Another concern with these payment methods are the dreaded restaurant no shows. When you’re being charged a per-head fee, the cost of no shows adds up even quicker. You’ve got the transaction fee to pay, plus an empty table. Some providers allow you to indicate a no show and avoid the fee, but the timeframe can be narrow. If you miss the window to report a no show – because your restaurant is busy, for example – you have to eat the cost.
Some restaurants have started charging guests a fee when they make a reservation to offset these costs and minimize the risk of no shows. You’ll have to consider your demographic before deciding if this is the right method for you. While tacking on a fee may be effective for fine dining establishments where people are paying for that experience, it may deter diners making reservations at more casual establishments, especially if they know they can get a reservation at a similar venue for no money up front. Do your homework before deciding one way or another.
One of the major conveniences of an online restaurant reservation system is its ability to sync directly with your restaurant POS, helping you and your team manage the end-to-end experience.
An integration fee is essentially paying for your reservation system and POS to communicate with each other. This is often in the form of a monthly fee, usually around $100. With TouchBistro Reservations, you get this integration for free! If you’re looking for an integrated reservation system from a different software company, make sure to ask about associated fees. Is it a one-time connection fee? Or an additional monthly cost? Do you lose your data if you switch systems?
If your POS integration doesn’t come for free, make sure to get these answers before proceeding.
Other fees can cover a variety of features outside of the basic transaction, subscription, and integration fees. When you’re researching reservation management systems, make sure you ask about all possible charges on a monthly, yearly, and per cover basis. You don’t want to be surprised on your first bill – especially if you’ve signed a long-term contract.
Additional fees can include services like marketing, phone integrations, social media platforms, and more.
When talking to providers, come prepared with detailed questions so you can get a full picture on pricing. How much are other restaurants your size paying for their system? Are there any one-time costs to set up the system? What about yearly renewals? These are all questions you’ll want answers to before signing on the dotted line.
New reservation or booking solutions are being launched all the time. But here are the top solutions available – the ones that should be on your radar when shopping around for cost.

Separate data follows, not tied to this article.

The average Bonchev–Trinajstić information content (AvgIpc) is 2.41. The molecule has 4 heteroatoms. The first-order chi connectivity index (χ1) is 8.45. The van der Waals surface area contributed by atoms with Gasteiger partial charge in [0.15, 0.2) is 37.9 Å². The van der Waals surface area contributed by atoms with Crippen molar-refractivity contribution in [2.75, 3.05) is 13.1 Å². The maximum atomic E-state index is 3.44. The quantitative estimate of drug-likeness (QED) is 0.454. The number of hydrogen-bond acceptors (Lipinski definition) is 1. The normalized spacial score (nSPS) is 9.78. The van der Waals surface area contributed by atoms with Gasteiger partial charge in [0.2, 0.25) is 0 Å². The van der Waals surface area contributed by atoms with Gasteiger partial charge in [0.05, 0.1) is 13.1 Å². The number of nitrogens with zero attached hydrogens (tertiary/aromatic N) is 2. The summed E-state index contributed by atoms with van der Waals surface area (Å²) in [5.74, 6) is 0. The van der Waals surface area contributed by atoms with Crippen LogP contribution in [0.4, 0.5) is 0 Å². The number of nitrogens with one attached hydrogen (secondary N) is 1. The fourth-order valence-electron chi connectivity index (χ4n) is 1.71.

Read on to discover which pricing models offered by these best restaurant reservation apps.
Want to see TouchBistro Reservations in action?
Now that you know what fees will be included, it’s important to consider the pricing models. Because you know the fees, it’s easier to understand the pricing models – and how some can add up quickly.
Here are the pricing models you’ll find when looking at the best restaurant reservation systems.
This subscription-only pricing model means you’re paying an all-inclusive flat rate, regardless of how many reservations you book and which platforms they book on. There are no extra fees for additional features and functionality, and no surprises. TouchBistro Reservations offers this type of pricing model, so you have all the features you need for the same price every month.
The systems that use this pricing model include: TouchBistro Reservations, Yelp Reservations, Tock Pro, Resy Enterprise.
Want to see TouchBistro Reservations in action?
This is a similar pricing model, but it begins with a more basic management platform compared to the full feature price level. In some cases, you can build on the basic platform by adding (and paying for) additional features your business needs, like guest messaging, surveys, web booking, security, and more – which can effectively double or triple your monthly cost. But for most restaurant reservation software offering this pricing model, you must move up a tier in pricing to get all premium features, versus being able to pick and choose.
The systems that use this pricing model include: Resy Basic, Resy Pro, Eat App (Pro).
The subscription plus cover pricing model means you’re paying both a base price and a per transaction fee – either a dollar amount or percentage of the total check. Though the base subscription fee may be lower for these systems, depending on how many reservations you do every month, the total cost can really add up (like we saw with our example of The Tower above). Also, be sure to watch for integration and additional fees with this pricing model, since most don’t include full features within the cost of subscription.
The systems that use this pricing model include: OpenTable (Basic, Core, and Plus), Tock Plus.
Whether you’re debating the merits of walk-ins over online bookings or looking to switch from your current reservation system, cost is an important factor that should be considered before you make a decision. If you use this article as a guide for getting started, you’ll be better prepared to get the online restaurant reservation system that’s right for your restaurant’s needs and budget.
Want to see TouchBistro Reservations in action?